emergent update from “faith & order”

Just returned from the 50th anniversary celebration of the Faith & Order Commission of the National Council of Churches in the USA, which took place at the site of the first gathering at Oberlin College.

It was great to rub shoulders with people like: Martin Marty, Mark Calhoun, Jeffrey Gros, Susan Davies, Barbara Brown Zikmund, Don Dayton, Peter Heltzel, Avery Dulles, Mel Robeck, Jione Havea, Aristotle Papanikolaou, Amos Yong, Tom Finger, Kevin Mannoia, Mary Tanner, Carlos Malave, Mark Arey, James Forbes, Alberto Silva, David Cole, Paul Anderson, Thomas Ferguson and so many more.

Some papers of special note to those in the emergent conversation (sadly these are scheduled for publication and so they’re not available online yet):

  • Keelan Downton’s “Ecclesiological Malleability as Ecumenical Horizon”
  • Jione Havea’s “The Bible on Postmodern Surfaces”
  • Aristotle Papanikolaou’s “Orthodoxy, Post-modernity, and Ecumenism: The Difference that Divine-Human Communion Makes”
  • Cecil M. Robeck, Jr.’s “The Apostolic Faith and the Holy Spirit”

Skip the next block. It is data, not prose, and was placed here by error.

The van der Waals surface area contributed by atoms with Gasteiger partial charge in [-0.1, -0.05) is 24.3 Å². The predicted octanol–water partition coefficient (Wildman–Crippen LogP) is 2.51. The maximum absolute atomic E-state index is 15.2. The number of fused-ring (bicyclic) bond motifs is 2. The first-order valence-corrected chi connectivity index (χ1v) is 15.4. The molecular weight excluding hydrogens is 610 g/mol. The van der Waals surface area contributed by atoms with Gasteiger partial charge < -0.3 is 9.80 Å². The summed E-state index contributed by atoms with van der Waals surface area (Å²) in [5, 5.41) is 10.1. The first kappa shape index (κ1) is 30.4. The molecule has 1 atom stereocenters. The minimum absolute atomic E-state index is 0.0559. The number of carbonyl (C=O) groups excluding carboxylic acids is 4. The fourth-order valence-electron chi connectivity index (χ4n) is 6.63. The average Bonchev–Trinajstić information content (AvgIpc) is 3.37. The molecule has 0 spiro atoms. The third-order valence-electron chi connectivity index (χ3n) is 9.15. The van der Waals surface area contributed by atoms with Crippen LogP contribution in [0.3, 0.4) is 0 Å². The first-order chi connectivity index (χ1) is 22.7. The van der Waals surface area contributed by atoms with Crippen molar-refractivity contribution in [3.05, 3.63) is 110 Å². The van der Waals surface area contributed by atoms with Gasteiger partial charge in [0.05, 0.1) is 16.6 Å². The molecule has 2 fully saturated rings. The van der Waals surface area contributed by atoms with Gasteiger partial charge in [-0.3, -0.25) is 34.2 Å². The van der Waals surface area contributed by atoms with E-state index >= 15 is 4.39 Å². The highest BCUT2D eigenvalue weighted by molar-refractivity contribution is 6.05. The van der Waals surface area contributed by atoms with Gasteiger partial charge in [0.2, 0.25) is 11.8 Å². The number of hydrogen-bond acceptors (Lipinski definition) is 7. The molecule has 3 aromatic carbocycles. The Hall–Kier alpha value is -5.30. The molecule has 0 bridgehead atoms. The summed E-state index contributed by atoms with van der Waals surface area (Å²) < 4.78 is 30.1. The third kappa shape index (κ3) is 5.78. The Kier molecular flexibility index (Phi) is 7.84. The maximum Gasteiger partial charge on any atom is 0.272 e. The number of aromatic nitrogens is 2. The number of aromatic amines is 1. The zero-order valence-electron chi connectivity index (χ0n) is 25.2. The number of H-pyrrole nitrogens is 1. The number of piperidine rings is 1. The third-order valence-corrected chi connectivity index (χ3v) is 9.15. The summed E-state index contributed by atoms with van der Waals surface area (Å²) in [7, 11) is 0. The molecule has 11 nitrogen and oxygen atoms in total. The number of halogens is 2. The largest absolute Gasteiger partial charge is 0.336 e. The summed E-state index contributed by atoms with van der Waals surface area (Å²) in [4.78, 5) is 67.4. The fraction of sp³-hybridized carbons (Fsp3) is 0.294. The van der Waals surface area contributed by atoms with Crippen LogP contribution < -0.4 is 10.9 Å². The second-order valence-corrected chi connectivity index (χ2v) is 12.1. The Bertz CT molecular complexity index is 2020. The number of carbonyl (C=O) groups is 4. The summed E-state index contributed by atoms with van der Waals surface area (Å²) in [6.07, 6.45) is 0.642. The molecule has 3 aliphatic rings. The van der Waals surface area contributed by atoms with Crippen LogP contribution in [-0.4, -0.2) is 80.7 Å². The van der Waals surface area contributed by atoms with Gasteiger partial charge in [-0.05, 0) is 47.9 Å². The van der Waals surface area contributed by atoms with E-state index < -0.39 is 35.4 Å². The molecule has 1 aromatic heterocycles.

• Kevin Mannoia’s, “Issues Facing Ecumenism” and
  • Jeff Kursonis & Russell Myers co-facilitated workshop titled, “Local Faith & Order, Emergent Cohorts: Possibilities for New Dialogues and Partnerships”

I was at the event representing Emergent Village (as impossible as that may be) and trying to serve as a voice for the boarder emerging movement or “Avant Churches” as most of the groups represented there are historic faith traditions or denominations. I was given an opportunity to speak to my observations of the event at one of the final plenary sessions.

I continue to be impressed with both the hospitality and the genuine interest the people I’ve been meeting from within the NCC and the more historic traditions express toward us in the emerging conversation.

I have an ever deepening appreciation for the history of this ecumenical group and the courage that has been required for many of its participants to engage in these intrafaith dialogues, and found it striking to imagine the courage that may be required for this organize to serve the American Church in an increasing Post-Christendom, postmodern, post-denominational context.

Special thanks to Ann Riggs, Susan Davies, and Keelan Downton for pursuing, and making space for younger emerging theologians at the table.

BTW, Mark Calhoun has a good day-by-day narrative of the event.

Peace, dwight

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  1. Good to chat a bit at TSK’s Happy Hour earlier this evening, Dwight. I’m originally from the Pac NW myself. Lots of friends and family in the Seattle area. Hope to see you again at ShapVine . . .

  2. Good to hear it was a good meeting. – Sivin Kit (http://sivinkit.net)

  3. Brandon, hi so i know u?